What I Learned About Motherhood by Being an Adoptive Parent

I firmly believe that it's in each child's best interest to have a loving parent whose goal is to provide the love and attention that only a family can afford.
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My family has been formed in many ways. My first child was adopted from the foster-care system as an infant. My second two children came the old-fashioned way. My last child was adopted at nearly 4 years old from an orphanage in Haiti. I've been blessed to experience the beauty of childbirth, as well as the joy of meeting an adopted child for the first time. Each experience was equally emotional and life-changing. However, the experience of adopting has given me a unique perspective on motherhood, teaching me some new truths, and reinforcing what I believe to be true about parenting.

Blood does not determine a family.
Probably the most common concern I hear from people who are considering adoption is whether or not they will be able to love a child that isn't "their own". I can tell you, though, that the moment my first son was placed in my arms, he was very much my own. My love for my children is not dependent on our biological connection. Adoptive families, step-parents, and blended families know well that family bonds transcend biology, and that family connections can be formed in many ways.

Those nurturing things we do for our babies in their first year of life? They matter.
I've had the experience of adopting a baby, and also adopting a child who spent his early years in an orphanage setting. While I've always believed that the nurturing, bonding behaviors that we do with babies are important, it becomes even more apparent when you observe how the lack of this nurture effects a child. Research shows that things like touch, eye contact, and attention not only infuse a child with self-worth, but they even effect the way the brain and nervous system develop. When you love an infant, you are impacting their development in profound ways. When a child is deprived of that nurture, the impact can be life-altering.

When you adopt transracially, you do not become the parents of a minority child. You become an interracial family.
Adopting transracially effects the entire family unit, and this means that the whole family must adjust to make sure that a child of another race grows up with a sense of belonging. Adoptive parents must open their eyes to racism, instead of burying their head in the convenient sand of a mythical post-racial world.

Raising a child of another race requires humility and a willingness to seek help.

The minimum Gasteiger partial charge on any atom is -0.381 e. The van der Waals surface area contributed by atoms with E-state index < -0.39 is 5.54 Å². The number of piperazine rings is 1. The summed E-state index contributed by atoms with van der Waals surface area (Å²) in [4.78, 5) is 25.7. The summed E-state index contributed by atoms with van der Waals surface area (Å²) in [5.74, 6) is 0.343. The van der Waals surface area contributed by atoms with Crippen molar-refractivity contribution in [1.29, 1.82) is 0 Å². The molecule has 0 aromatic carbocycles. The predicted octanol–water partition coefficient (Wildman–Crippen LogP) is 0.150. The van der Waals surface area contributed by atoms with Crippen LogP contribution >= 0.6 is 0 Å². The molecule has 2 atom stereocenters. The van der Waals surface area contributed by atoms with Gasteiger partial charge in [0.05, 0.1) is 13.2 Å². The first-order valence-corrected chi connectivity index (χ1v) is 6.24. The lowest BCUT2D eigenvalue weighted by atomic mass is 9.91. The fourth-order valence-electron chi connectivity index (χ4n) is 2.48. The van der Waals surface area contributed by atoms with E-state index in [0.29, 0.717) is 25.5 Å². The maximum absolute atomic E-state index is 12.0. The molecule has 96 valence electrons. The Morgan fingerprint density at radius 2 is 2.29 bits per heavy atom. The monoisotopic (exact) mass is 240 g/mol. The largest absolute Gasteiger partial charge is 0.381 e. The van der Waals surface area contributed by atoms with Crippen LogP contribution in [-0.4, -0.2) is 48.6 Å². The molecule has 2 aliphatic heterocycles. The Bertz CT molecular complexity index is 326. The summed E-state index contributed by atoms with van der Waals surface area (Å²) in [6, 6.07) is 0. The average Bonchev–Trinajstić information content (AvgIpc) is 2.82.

Race isn't something I think about in our day-to-day routine. By and large, parenting my boys is no different than parenting my girls. I still have the same hopes, dreams, fears, and insecurities as a mom . . . I'm still largely concerned with the day-to-day minutiae that every mom of every race is concerned with. How are they doing in school? How are they doing socially? Are they kind and compassionate? However, this is what I know to be true about raising black boys: it will be imperative for me to teach them that some will look at them with suspicion or stereotype based on their skin color. I HATE THIS. I hate that it's true and I hate that I have to burst their innocence and I hate that it may shift their view of the world. But it's a part of our role as their parents, and we can't do it alone. I don't share that experience, and so I have to enlist other people to help guide them in this. It's why it's so important to us that our boys have strong black role models. This is why I subscribe to blogs like The Root and My Brown Baby and continually attempt to learn.

You can save a child once. After that, it's called parenting.
Adoptive parenting is not a noble pursuit, and I squirm a little any time I hear people perpetuating the narrative that adoptive parents are saviors. While it's certainly true that adoption can save a child from a life of living in an orphanage, adopted children should not be required to bestow special gratitude to their parents. Adoptive parents are regular, imperfect people. Adoptees have the same rights as biological children to be resentful, annoyed, or ungrateful towards their parents, without being reminded that they've been "saved" by their parents.

Personality is determined by DNA. Character is determined by nurture.
When we decided to adopt, we have a few friends with disturbing concerns about how we "didn't know what we were going to get". I would say that this is true for anyone who decides to become a parent. I've observed that all four of my children were born with distinct personalities that seemed to transcend the fact that they've each been raised in the same household. It's been a joy to see how each child's personality develops. All parents would do well to give their kids the freedom to be who they are. However, I do believe that character is shaped by parenting. So while I may not have much influence in regards to how extroverted my kids are, I do believe that I can shape them to be kind, compassionate, and confident individuals.

Every child deserves the love of a family.
Most of us know this intuitively, but as an adoptive parent I've spent time in orphanages and seen the difference that living in a family can make. While it's wonderful that there are settings that can provide an at-risk child with food, clothing, and shelter, I firmly believe that it's in each child's best interest to have a loving parent whose goal is to provide the love and attention that only a family can afford.